The Locksmiths Friend

The two Belzona products I personally find the most useful and am never without are Mouldable Wood and Super Metal 1111.

Mouldable Wood comes in 2kg units and Belzona Product code 416 contains 2 x2kg units in an outer cardboard container.

Super Metal 1111 is available in a variety of sizes 1kg; 1.6kg (in 4 x 400gm units); 2kg; and 5kg packs: the size I personally prefer is the 2kg pack as gm for gm it is cheaper apart from the 5kg pack which, where small quantities are being used at any one time is too bulky and eventually can be wasteful.

 

Mouldable Wood Applications

This product is very versatile and can be used as a filler to repair damaged or rotting timber, infill holes, and even be mixed to a semi-fluid consistency and cast in a mould to produce items otherwise unavailable. A classic example of this is the clamp nut on my HPC 1200 (Blitz) machine which was made of plastic and after 3 replacements because the plastic kept shattering I decided to make my own which has now been in regular use for over 12 years (see photo)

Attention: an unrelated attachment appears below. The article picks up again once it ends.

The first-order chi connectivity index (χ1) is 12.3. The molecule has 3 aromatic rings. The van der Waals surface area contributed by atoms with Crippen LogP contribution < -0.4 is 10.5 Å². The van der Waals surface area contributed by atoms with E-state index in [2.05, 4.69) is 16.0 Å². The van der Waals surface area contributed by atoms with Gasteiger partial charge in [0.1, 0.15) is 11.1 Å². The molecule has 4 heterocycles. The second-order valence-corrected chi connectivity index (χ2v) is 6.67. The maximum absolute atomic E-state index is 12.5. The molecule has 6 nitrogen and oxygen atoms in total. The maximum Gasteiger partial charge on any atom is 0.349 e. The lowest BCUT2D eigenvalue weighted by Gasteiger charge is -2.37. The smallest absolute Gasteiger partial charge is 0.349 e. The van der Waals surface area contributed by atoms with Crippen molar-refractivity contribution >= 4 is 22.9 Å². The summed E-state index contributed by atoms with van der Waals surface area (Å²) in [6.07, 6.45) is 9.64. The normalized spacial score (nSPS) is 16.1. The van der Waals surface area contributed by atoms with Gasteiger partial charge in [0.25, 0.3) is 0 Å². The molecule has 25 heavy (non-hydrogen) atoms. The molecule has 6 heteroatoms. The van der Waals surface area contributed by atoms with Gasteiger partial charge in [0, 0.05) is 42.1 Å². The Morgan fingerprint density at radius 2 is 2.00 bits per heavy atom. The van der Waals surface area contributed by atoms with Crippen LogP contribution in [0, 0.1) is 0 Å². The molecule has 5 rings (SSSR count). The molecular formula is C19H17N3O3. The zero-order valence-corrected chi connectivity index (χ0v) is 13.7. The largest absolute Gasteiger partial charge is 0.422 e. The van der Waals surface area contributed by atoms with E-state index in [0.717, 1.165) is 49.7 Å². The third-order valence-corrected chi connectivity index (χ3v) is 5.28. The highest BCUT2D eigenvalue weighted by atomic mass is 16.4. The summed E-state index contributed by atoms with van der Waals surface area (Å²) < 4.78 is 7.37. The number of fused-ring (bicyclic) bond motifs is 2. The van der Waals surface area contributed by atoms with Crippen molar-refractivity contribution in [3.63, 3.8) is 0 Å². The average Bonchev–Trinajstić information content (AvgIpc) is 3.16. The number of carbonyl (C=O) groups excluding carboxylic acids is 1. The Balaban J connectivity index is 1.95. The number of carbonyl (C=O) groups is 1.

This was made by filling a 35mm polythene film container with Mouldable Wood and then suspending a long steel nut (with appropriate bolt with same thread as the clamp spindle screwed fully through the nut to protect the thread from the resin) supported with a large washer and centred in the resin & left to cure. This was then shaped using a stud in the clamp nut and an electric drill, using a chisel and wet & dry paper to contour for clearance in the clamp recess, then drilled through the top and a 4mm steel bar driven through for tightening grip.